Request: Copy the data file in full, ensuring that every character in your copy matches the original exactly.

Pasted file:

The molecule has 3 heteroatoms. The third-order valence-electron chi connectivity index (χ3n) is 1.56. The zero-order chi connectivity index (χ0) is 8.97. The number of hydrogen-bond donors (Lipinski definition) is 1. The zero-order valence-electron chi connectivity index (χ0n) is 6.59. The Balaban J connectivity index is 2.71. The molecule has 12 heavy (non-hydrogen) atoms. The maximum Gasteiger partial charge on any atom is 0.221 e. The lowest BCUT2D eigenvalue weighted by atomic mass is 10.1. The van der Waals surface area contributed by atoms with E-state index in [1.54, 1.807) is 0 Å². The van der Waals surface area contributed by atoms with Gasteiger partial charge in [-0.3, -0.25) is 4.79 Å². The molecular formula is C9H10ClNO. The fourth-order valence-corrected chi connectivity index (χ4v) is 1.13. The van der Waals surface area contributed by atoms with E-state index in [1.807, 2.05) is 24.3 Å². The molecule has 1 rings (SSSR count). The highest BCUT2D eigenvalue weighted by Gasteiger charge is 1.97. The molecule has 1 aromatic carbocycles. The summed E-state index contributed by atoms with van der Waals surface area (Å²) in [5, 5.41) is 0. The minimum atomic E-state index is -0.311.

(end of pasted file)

The molecule has 3 heteroatoms. The third-order valence-electron chi connectivity index (χ3n) is 1.56. The zero-order chi connectivity index (χ0) is 8.97. The number of hydrogen-bond donors (Lipinski definition) is 1. The zero-order valence-electron chi connectivity index (χ0n) is 6.59. The Balaban J connectivity index is 2.71. The molecule has 12 heavy (non-hydrogen) atoms. The maximum Gasteiger partial charge on any atom is 0.221 e. The lowest BCUT2D eigenvalue weighted by atomic mass is 10.1. The van der Waals surface area contributed by atoms with E-state index in [1.54, 1.807) is 0 Å². The van der Waals surface area contributed by atoms with Gasteiger partial charge in [-0.3, -0.25) is 4.79 Å². The molecular formula is C9H10ClNO. The fourth-order valence-corrected chi connectivity index (χ4v) is 1.13. The van der Waals surface area contributed by atoms with E-state index in [1.807, 2.05) is 24.3 Å². The molecule has 1 rings (SSSR count). The highest BCUT2D eigenvalue weighted by Gasteiger charge is 1.97. The molecule has 1 aromatic carbocycles. The summed E-state index contributed by atoms with van der Waals surface area (Å²) in [5, 5.41) is 0. The minimum atomic E-state index is -0.311.